BOOMERANG & SPEAR THROWING
It was in Sydney that the first Europeans were amazed by the aborigines ingenious returning throwing stick… the Boomerang. Learn all about Aboriginal hunting techniques & practice them first hand. Also, discover how to use a Spear Thrower or Woomera (Dharawal Aboriginal word) & hunting spear.
This is more than just a demonstration, you will have enough time & attention from your guide to gain a great throwing profficiency.
You can also buy good qualityboomerangs to give as souvenirs, or simply to use to show off your new abilities.
Boomerangs are a symbol of Aboriginality and Australian history. A boomerang is a tool which is thrown for the purpose of, traditionally, hunting, however is used more for recreational purposes these days. They are a product of Aboriginals with their creation dating back tens of thousands of years. Boomerangs can be both returning and non-returning, the latter being used mainly for hunting. Non-returning boomerangs are the heavier and longer of the two and is designed to cause damage by be aimed at, thrown through the air and clubbing the animal, for example a kangaroo. This is contrasted to stabbing, the damage caused by the use of spears. The aim and delivery of boomerang throwing for the purpose of hunting does not have to be at the same level of accuracy as spear throwing as the boomerang will cover a greater area.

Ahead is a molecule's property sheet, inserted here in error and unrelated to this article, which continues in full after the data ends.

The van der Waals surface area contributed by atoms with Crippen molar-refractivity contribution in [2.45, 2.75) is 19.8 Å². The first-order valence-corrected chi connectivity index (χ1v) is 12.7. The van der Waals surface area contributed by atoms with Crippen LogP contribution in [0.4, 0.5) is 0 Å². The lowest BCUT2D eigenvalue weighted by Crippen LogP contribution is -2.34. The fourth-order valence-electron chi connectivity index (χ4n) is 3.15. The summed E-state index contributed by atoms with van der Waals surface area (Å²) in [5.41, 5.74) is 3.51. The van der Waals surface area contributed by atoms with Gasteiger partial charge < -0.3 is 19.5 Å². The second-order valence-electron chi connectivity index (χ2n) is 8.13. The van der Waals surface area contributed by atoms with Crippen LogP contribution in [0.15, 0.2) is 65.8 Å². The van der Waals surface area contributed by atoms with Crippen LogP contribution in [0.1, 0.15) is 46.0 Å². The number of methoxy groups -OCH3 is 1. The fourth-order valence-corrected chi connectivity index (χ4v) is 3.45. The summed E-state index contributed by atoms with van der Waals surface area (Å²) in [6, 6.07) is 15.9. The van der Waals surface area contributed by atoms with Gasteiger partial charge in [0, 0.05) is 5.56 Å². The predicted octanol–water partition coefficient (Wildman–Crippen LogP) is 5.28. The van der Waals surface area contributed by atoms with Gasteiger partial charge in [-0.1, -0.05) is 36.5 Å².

The other type of boomerang, the returning boomerang is a banana-shaped tool made of two wings. This was created to assist in catching birds and does not cover the same distance as non-returning boomerangs. This tool is designed to be thrown and hover over a flock of birds to look like a predator, for example a hawk, stalking them. The tribe usually accompanies this with the cry of a hawk. The ability of this tool to hover is due to its lightweight material. This would then scare them down where the Aborigines had a net prepared for them to fly into allowing them to catch the majority of the flock.
Today boomerangs are used for sporting and recreational purposes. International competitions are held with a variety of events and skill focused activities including long distance, accuracy and fast catch. Different materials have also been used to make boomerangs such as plywood, fibreglass and plastic as opposed to the traditionally used wood. The shape and size may also vary with some remaining the same as those created by the Aboriginals while others have evolved and developed to more modern aerodynamic forms to manipulate the direction once thrown. The boomerang has become one of the most popular souvenirs for tourism in Australia and includes both traditional and modern forms.
The spin of the boomerang from your throw is extremely important for the boomerang to follow a curved path and return to you.